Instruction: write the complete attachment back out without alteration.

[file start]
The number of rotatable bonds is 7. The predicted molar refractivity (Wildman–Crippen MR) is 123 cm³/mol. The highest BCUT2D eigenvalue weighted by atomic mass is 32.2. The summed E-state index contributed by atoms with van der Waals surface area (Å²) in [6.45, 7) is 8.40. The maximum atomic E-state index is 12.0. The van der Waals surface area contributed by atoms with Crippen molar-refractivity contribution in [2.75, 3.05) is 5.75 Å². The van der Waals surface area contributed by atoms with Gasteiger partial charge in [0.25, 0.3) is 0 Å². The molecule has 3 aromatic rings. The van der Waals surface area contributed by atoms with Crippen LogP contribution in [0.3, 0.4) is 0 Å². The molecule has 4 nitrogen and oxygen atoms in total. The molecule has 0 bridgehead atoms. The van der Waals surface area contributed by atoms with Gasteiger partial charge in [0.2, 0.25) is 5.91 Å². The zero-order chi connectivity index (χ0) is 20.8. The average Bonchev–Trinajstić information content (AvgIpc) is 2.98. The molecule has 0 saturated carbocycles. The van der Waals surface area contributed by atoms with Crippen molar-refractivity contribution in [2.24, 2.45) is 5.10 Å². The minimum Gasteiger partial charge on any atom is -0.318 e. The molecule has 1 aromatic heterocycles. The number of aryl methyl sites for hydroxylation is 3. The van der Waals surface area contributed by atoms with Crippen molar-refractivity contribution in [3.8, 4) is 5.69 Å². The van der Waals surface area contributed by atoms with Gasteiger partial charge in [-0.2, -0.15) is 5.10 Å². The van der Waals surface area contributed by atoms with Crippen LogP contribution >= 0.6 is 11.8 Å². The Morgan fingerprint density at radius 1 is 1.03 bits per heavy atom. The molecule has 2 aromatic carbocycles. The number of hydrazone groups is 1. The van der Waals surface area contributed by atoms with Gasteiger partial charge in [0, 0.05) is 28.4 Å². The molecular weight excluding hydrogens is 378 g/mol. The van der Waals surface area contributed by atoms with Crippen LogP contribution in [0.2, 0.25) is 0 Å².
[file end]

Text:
The number of rotatable bonds is 7. The predicted molar refractivity (Wildman–Crippen MR) is 123 cm³/mol. The highest BCUT2D eigenvalue weighted by atomic mass is 32.2. The summed E-state index contributed by atoms with van der Waals surface area (Å²) in [6.45, 7) is 8.40. The maximum atomic E-state index is 12.0. The van der Waals surface area contributed by atoms with Crippen molar-refractivity contribution in [2.75, 3.05) is 5.75 Å². The van der Waals surface area contributed by atoms with Gasteiger partial charge in [0.25, 0.3) is 0 Å². The molecule has 3 aromatic rings. The van der Waals surface area contributed by atoms with Crippen LogP contribution in [0.3, 0.4) is 0 Å². The molecule has 4 nitrogen and oxygen atoms in total. The molecule has 0 bridgehead atoms. The van der Waals surface area contributed by atoms with Gasteiger partial charge in [0.2, 0.25) is 5.91 Å². The zero-order chi connectivity index (χ0) is 20.8. The average Bonchev–Trinajstić information content (AvgIpc) is 2.98. The molecule has 0 saturated carbocycles. The van der Waals surface area contributed by atoms with Crippen molar-refractivity contribution in [2.24, 2.45) is 5.10 Å². The minimum Gasteiger partial charge on any atom is -0.318 e. The molecule has 1 aromatic heterocycles. The number of aryl methyl sites for hydroxylation is 3. The van der Waals surface area contributed by atoms with Crippen molar-refractivity contribution in [3.8, 4) is 5.69 Å². The van der Waals surface area contributed by atoms with Gasteiger partial charge in [-0.2, -0.15) is 5.10 Å². The van der Waals surface area contributed by atoms with Crippen LogP contribution >= 0.6 is 11.8 Å². The Morgan fingerprint density at radius 1 is 1.03 bits per heavy atom. The molecule has 2 aromatic carbocycles. The number of hydrazone groups is 1. The van der Waals surface area contributed by atoms with Gasteiger partial charge in [0, 0.05) is 28.4 Å². The molecular weight excluding hydrogens is 378 g/mol. The van der Waals surface area contributed by atoms with Crippen LogP contribution in [0.2, 0.25) is 0 Å².